5 Ways to Stretch Laptop Battery Runtime

Battery squeeze wide

Laptops are the top selling computers, and have been for a while. They have gotten easier to carry and cheaper, both factors making them the PC of choice for many. A lot of people leave the laptop plugged into the wall all the time, as they seldom venture out into the wild. Others are highly mobile by nature, and those folks know that sometimes squeezing the most out of the laptop battery is extremely important. Business travelers are often confronted with long trips where power outlets are few and far between. Keeping the laptop running on battery power is the top order of the day at such times. Here are 5 ways to squeeze the most out of laptop batteries. This article is focused on Microsoft Windows 7, but the concepts are applicable to any laptop.

Dim the screen and keyboard. It may be obvious that the laptop screen is a power-sucking component, but I often see travelers using laptops with the screen at full brightness. Nothing will drain the battery faster than a fully lit display. Turn the screen brightness all the way down, and then gradually bump it up until it is just barely viewable. This will extend your battery life tremendously, in some cases, for hours. If your laptop has a backlit keyboard, turn that off entirely. It’s not a big battery drain but all of the little things together add up to mean less time at the keyboard.

Kill the Wi-Fi and Bluetooth. If you don’t need to get connected to a hotspot, kill the Wi-Fi. Many laptops have switches to do so easily, but for those that don’t there is usually a utility to turn the radios off. Even if you need the Wi-Fi you should definitely turn the Bluetooth off. This uses a radio and that means it needs power to function. You shouldn’t need Bluetooth at all while mobile. If you use a Bluetooth mouse, consider leaving it turned off so you can kill the radio. It may keep you running for a few more minutes before the laptop dies.

Put movies on a USB flash drive. If you normally watch DVDs on trips, consider ripping them to a USB flash drive. Spinning optical drives drain the battery rapidly, where USB drives take tiny sips. This can make a big difference when watching a movie on the plane. The same can be said for any content that is usually accessed through the optical drive. There are many utilities on the web that can get content from optical drives to a USB flash drive.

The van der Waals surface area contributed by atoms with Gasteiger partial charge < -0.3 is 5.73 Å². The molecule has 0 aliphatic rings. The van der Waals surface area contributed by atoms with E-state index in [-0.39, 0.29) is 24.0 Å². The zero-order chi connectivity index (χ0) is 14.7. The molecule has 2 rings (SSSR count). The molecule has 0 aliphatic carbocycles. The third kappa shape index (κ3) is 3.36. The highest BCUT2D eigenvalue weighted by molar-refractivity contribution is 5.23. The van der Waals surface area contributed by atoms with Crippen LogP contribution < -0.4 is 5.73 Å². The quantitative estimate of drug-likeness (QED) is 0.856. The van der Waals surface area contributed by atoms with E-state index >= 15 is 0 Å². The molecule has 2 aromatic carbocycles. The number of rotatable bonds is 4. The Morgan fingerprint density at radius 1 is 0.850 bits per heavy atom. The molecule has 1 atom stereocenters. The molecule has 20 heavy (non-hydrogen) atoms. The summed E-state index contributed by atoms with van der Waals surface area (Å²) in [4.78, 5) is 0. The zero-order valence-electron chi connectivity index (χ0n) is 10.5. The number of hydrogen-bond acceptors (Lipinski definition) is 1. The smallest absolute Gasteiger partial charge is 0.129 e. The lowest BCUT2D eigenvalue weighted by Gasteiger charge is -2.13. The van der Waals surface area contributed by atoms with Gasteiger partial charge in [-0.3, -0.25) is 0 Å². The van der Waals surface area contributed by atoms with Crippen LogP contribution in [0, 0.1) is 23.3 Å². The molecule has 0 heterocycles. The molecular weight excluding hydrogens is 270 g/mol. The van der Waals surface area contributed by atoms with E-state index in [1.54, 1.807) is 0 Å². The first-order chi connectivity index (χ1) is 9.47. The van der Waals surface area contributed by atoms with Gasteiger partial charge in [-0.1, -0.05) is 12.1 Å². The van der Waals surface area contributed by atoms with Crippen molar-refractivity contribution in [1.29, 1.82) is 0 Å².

Turn off extraneous hardware. Every component on the laptop requires power, even when it is not being used. Most things on today’s systems don’t use a lot of power, but in critical situations where maximum runtime is vital it may be worthwhile to turn unused components off. These include Ethernet ports, fingerprint readers, optical drives, modems and various ports. Many laptops have utilities pre-installed to help turn these off, but even if yours doesn’t it can be done in the Device Manager. On Windows 7 laptops, this can be accessed by right-clicking on the Computer icon and then selecting the Device Manager link. Select the port or device you want to turn off and on the Driver tab click the Disable button. Don’t forget to turn it back on before needing it again.

Background/ unneeded programs. This one is only for those who must squeeze as much runtime out of the laptop battery as possible. Every system has a lot of programs running in the background, and these programs hit the CPU for processing power. This results in a power hit, and while it is very small everything has an impact. If it’s vital to get maximum runtime, turn off any background apps that are not actively needed for the work session. If there are programs you have installed that run in the background, such as desktop widgets, turn them off manually for the session. You should be able to do this safely for anything on a temporary basis, and save power by doing so.

These methods will go a long way to extending the amount of time that can be spent working on battery power. Hours of runtime can be added by aggressive power management obtained by these 5 steps. Some laptops, ThinkPads in particular, have a Battery Stretch setting which should also be used. This monitors the system aggressively when running on the battery, and when the battery starts getting low the system starts shutting down components to “stretch” more runtime. This utility is user configurable and should certainly be used for those extended times away from an outlet.

I also advocate getting a second battery for laptops, especially those who travel a lot. The cost can be significant, with some laptop batteries costing up to $200, but it is an instant doubling of run time.

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